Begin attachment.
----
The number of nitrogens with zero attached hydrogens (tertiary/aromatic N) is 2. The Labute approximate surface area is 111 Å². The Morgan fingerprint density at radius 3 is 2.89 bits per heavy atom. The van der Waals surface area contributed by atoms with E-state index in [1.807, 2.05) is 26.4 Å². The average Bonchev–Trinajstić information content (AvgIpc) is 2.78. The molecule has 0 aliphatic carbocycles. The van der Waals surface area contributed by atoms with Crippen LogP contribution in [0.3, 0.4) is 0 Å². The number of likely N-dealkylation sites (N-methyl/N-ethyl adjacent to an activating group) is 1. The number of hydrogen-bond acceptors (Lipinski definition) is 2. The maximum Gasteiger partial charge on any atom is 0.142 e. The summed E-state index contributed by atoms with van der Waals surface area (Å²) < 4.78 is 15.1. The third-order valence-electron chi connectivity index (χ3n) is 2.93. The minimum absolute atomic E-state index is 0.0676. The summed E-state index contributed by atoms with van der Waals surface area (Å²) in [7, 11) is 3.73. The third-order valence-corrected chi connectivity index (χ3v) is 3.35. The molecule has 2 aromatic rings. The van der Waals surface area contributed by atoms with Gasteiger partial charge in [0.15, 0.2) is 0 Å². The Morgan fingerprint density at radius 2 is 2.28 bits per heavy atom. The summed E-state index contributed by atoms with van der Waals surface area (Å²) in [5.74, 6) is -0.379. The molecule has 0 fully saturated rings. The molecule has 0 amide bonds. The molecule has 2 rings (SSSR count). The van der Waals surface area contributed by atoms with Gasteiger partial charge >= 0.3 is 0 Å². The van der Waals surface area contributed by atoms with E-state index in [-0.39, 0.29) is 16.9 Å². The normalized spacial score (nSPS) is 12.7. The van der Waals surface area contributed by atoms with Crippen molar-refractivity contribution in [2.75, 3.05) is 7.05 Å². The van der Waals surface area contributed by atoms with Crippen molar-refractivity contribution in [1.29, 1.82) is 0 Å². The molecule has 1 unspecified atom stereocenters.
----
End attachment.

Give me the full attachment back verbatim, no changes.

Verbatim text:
The number of nitrogens with zero attached hydrogens (tertiary/aromatic N) is 2. The Labute approximate surface area is 111 Å². The Morgan fingerprint density at radius 3 is 2.89 bits per heavy atom. The van der Waals surface area contributed by atoms with E-state index in [1.807, 2.05) is 26.4 Å². The average Bonchev–Trinajstić information content (AvgIpc) is 2.78. The molecule has 0 aliphatic carbocycles. The van der Waals surface area contributed by atoms with Crippen LogP contribution in [0.3, 0.4) is 0 Å². The number of likely N-dealkylation sites (N-methyl/N-ethyl adjacent to an activating group) is 1. The number of hydrogen-bond acceptors (Lipinski definition) is 2. The maximum Gasteiger partial charge on any atom is 0.142 e. The summed E-state index contributed by atoms with van der Waals surface area (Å²) < 4.78 is 15.1. The third-order valence-electron chi connectivity index (χ3n) is 2.93. The minimum absolute atomic E-state index is 0.0676. The summed E-state index contributed by atoms with van der Waals surface area (Å²) in [7, 11) is 3.73. The third-order valence-corrected chi connectivity index (χ3v) is 3.35. The molecule has 2 aromatic rings. The van der Waals surface area contributed by atoms with Gasteiger partial charge in [0.15, 0.2) is 0 Å². The Morgan fingerprint density at radius 2 is 2.28 bits per heavy atom. The summed E-state index contributed by atoms with van der Waals surface area (Å²) in [5.74, 6) is -0.379. The molecule has 0 fully saturated rings. The molecule has 0 amide bonds. The molecule has 2 rings (SSSR count). The van der Waals surface area contributed by atoms with Gasteiger partial charge >= 0.3 is 0 Å². The van der Waals surface area contributed by atoms with E-state index in [-0.39, 0.29) is 16.9 Å². The normalized spacial score (nSPS) is 12.7. The van der Waals surface area contributed by atoms with Crippen molar-refractivity contribution in [2.75, 3.05) is 7.05 Å². The van der Waals surface area contributed by atoms with Crippen molar-refractivity contribution in [1.29, 1.82) is 0 Å². The molecule has 1 unspecified atom stereocenters.